Yeah I think you've got it now. Just keep going. Foremost is right, it might be a good idea to do the special buildings early (except shops, which were often mixed with houses anyway). I don't know what program you're using, but if its photoshop it might be worthwhile putting a drop shadow on the yard walls, to make them a bit more visible, or else change their colour so they show up more.
Yes, I intend to place temples, palace, magic school and buildings like this, and then only fill the rest with classic houses such as those I figure here.
I'm using GIMP, I chose a simple brush to make a trial with those walls, but I can try with some others, maybe a bit less dark... or a shadow. Let's try !
Thank you all ! :)
Added some important buildings that I labeled (for information).
I don't know if they look good... I'm not completely satisfied. Maybe their big size makes them less realistic, too sharp ?
Oh, and added a small shadow to the walls that delimit yards :)
Some main buildings modified, like the palace. Added some houses blocks, though I hope I'm not sliding towards a brain-looking like city again...
This takes time, and I have not much for mapping... slow but sure.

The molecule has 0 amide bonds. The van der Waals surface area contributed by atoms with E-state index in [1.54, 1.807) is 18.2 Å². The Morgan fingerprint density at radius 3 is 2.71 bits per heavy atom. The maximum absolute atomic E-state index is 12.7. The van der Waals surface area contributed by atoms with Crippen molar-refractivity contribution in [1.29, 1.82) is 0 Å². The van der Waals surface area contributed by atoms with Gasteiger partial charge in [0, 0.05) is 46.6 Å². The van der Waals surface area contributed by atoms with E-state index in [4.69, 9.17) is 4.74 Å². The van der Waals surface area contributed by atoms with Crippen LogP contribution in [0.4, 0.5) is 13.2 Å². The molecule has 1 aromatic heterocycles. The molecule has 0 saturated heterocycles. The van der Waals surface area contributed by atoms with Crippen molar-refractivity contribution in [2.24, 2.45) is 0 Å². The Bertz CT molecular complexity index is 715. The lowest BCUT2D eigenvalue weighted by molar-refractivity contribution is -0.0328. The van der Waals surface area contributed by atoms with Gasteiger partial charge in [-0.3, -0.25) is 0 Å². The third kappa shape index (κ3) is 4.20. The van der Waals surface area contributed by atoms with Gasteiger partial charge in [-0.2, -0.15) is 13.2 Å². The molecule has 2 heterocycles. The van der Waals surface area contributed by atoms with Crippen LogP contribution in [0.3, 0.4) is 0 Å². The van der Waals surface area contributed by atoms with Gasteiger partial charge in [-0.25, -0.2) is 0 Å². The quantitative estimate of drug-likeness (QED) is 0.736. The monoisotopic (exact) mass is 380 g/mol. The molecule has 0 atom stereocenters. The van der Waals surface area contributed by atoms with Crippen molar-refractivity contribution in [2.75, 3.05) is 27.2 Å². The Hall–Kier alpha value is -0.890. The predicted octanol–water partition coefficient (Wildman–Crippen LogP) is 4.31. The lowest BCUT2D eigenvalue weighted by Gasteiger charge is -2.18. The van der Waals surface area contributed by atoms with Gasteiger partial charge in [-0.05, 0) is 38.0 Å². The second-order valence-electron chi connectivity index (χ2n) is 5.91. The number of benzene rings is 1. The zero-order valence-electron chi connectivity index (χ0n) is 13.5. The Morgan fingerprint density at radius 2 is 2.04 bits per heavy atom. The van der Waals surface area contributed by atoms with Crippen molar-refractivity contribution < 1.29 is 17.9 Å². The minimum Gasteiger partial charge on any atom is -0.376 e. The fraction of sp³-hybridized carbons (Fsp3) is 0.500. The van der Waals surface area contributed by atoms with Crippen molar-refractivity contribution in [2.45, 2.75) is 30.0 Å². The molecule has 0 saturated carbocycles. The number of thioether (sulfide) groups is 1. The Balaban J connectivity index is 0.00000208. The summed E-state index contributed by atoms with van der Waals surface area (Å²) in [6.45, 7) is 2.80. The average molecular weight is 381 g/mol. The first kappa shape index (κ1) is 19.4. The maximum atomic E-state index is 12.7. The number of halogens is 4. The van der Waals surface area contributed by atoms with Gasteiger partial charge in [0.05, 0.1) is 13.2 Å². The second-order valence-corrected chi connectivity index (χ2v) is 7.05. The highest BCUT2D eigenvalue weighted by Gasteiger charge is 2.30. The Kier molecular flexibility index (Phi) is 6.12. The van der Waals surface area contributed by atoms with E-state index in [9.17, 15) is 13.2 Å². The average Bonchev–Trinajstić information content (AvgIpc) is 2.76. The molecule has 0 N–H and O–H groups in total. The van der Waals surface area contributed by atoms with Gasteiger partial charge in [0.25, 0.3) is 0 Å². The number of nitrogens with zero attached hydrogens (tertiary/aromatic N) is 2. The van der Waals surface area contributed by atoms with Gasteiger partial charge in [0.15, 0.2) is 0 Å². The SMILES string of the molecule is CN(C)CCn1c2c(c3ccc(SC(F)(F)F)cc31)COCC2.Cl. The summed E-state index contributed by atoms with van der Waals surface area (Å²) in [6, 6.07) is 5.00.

That Jail building (the big grey square) seems silly-huge.
In your mind picture your smallest house as a single small room maybe 10x8 feet, so basically enough room for a straw mat to sleep on, a lock box or whatever, and a hearth. Then imagine that jail compared to it. Just roofing (and it seems to be a flat roof too) a structure that size is a... colossal undertaking without modern materials. That's a convention centre. and without pre-modern lighting, the central rooms are gonna be in stygian darkness.
TL DR: add an inner courtyard (with a cross shaped centre so you effectively have four courtyards).
Why... yes, you are right. To be honest, I haven't a clue how to do that roof, but I didn't check its size. Silly, the word fits. I guess you are right about light in the inner cells, too.
I will make a try with a cross-shaped jail. I do not know how medieval jails were looking like, except the London Tower, but I even do not know what building was the jail.
Thank you for your comment, it helps me a lot ! :)
When I first saw that jail I thought it looked big, but I also thought that it might be deliberate. I haven't done any research into this, but I am pretty sure jails weren't a big deal in the medieval period. They were into punishment, but of a different sort (flogging, stocks, branding, maiming (eg. removing hands from thieves), and the ol' crowd pleaser, execution). Jails were only guarded rooms to hold someone in until the headsman/sheriff/whoever collected them. There certainly wouldn't have been individual cells for each prisoner serving an extended sentence.
Nobles, obviously, would be treated differently. My understanding is that they are treated more like hostages. They would be housed in a castle (or similarly well-fortified building, usually far from the cities), given a fairly luxurious suite of rooms, and be treated as guests who are not allowed to leave. There are numerous historic examples of this: Mary, Queen of Scots being the example that comes to mind. Hostages are kept alive because they might still be useful to someone, at a later time. Criminals are dealt with, one way or another.